Two mortuary workers in Zimbabwe have been arrested for allegedly renting out corpses to motorists to enable them to buy fuel.
Petrol queues can stretch for a mile or more
Most service stations in Zimbabwe give preference in fuel queues to people with burial orders or those taking dead relatives for burial.
The state-owned Herald newspaper reported that the two men were also accused of selling fake burial orders to motorists who then took the corpses to service stations.
Police spokeswoman Cecilia Churu told the Associated Press the two workers were arrested on Thursday after security guards at the hospital in the town of Chitungwiza, 24 kilometres (15 miles) south of Harare, noticed a coffin being returned to the morgue.
The two men are expected to appear in court on charges of violating dead bodies.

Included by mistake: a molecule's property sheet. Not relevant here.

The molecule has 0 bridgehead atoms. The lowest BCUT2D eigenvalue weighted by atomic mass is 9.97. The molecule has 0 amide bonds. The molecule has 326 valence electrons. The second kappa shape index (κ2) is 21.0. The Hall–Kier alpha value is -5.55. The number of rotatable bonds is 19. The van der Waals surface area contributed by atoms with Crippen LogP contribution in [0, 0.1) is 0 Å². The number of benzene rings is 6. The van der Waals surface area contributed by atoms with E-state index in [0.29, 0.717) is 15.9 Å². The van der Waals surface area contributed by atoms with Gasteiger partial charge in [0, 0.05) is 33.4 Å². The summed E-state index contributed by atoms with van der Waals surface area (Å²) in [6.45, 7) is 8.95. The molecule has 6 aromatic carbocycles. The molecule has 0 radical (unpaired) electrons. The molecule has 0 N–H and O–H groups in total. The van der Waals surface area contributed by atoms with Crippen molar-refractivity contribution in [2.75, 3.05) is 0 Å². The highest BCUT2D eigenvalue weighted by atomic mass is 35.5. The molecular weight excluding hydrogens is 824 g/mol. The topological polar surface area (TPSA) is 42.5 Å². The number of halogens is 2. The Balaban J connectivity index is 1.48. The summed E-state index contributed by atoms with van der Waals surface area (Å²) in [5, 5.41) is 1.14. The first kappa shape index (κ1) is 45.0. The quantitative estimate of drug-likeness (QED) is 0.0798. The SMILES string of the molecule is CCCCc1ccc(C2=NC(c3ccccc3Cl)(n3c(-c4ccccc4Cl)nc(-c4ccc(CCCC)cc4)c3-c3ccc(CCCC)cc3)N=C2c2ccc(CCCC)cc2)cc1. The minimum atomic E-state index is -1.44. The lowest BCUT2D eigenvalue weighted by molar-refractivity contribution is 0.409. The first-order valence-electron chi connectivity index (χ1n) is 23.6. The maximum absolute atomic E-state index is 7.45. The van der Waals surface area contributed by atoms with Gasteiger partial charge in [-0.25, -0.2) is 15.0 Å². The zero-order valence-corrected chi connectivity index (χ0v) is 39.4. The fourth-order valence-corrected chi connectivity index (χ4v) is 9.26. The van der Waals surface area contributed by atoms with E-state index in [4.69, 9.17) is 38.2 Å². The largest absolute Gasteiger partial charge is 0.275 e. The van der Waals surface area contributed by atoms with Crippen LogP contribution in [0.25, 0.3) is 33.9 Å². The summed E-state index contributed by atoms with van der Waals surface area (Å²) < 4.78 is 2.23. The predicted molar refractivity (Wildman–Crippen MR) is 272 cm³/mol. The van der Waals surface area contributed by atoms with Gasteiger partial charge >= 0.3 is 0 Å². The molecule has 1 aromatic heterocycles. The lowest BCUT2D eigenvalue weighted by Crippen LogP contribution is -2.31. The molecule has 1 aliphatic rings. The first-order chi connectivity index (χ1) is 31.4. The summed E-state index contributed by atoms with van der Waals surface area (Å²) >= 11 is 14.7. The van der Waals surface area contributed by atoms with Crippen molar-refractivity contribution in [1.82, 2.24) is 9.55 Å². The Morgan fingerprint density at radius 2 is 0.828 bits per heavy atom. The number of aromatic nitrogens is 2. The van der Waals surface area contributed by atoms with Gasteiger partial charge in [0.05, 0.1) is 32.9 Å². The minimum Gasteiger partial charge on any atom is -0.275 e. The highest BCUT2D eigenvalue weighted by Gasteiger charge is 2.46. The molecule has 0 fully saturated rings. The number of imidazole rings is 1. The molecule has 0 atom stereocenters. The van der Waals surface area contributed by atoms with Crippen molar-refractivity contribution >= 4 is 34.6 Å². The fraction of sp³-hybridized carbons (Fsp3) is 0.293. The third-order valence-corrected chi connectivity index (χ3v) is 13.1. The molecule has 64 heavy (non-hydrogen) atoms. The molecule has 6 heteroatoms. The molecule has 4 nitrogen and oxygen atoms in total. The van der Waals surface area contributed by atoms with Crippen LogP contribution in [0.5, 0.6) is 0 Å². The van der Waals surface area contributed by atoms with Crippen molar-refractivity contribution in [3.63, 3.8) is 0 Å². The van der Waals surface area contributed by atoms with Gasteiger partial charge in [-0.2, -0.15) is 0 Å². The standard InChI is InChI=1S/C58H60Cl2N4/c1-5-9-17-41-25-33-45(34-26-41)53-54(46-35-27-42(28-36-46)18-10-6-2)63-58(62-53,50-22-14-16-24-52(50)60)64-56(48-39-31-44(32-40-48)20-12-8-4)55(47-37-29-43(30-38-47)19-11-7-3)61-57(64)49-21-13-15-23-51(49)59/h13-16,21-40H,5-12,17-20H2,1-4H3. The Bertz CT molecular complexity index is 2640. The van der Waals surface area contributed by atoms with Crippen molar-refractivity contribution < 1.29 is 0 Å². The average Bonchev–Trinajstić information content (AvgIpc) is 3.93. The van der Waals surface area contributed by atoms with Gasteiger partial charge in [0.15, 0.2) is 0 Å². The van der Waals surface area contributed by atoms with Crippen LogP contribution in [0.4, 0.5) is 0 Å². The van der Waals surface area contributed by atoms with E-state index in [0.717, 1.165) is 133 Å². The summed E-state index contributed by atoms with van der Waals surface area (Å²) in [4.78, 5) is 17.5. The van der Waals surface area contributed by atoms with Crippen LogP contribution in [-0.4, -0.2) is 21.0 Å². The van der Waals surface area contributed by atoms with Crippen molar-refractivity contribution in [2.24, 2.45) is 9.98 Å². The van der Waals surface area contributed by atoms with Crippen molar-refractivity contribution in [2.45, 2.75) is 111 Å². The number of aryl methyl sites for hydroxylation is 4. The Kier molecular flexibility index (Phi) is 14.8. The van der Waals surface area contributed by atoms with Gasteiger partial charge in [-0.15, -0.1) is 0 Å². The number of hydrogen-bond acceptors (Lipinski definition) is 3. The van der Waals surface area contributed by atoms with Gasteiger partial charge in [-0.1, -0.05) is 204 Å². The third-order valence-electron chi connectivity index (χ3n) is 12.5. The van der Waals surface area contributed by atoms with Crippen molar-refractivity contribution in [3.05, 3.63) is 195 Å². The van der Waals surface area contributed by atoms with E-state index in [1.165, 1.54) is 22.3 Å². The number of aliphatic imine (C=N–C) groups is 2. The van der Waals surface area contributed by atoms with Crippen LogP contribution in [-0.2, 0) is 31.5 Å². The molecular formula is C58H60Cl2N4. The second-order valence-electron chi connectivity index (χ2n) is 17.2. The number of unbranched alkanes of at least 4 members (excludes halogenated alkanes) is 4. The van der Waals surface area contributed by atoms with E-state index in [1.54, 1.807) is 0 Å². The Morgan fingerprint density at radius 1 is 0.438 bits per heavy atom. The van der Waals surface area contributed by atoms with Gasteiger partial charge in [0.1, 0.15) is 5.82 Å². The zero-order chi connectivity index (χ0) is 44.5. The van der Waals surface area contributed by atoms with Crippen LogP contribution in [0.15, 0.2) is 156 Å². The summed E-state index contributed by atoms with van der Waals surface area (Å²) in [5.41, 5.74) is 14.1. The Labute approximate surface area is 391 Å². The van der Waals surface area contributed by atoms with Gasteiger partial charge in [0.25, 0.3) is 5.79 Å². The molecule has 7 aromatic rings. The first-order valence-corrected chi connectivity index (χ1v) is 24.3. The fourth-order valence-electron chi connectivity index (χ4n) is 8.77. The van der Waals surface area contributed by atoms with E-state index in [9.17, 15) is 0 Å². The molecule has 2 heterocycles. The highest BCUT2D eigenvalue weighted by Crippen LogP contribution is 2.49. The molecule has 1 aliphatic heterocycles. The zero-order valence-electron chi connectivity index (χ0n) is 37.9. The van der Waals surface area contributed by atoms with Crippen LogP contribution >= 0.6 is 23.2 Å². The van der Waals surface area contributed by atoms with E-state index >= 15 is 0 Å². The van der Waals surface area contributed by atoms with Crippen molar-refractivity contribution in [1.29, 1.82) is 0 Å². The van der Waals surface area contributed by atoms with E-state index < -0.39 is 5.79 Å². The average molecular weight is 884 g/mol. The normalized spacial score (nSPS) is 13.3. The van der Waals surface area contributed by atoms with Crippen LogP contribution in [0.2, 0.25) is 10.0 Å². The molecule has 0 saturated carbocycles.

The fuel situation is a symptom of the country's economic crisis. Fuel prices have gone up 600% since February.
Mile-long queues are the result, and a further burden on hard-pressed businesses already under pressure by the combination of rampant inflation, an unrealistic exchange rate and government price controls which have worsened shortages instead of easing them.
Zimbabwe has been suffering a serious fuel shortage since November when a barter deal with Libya collapsed.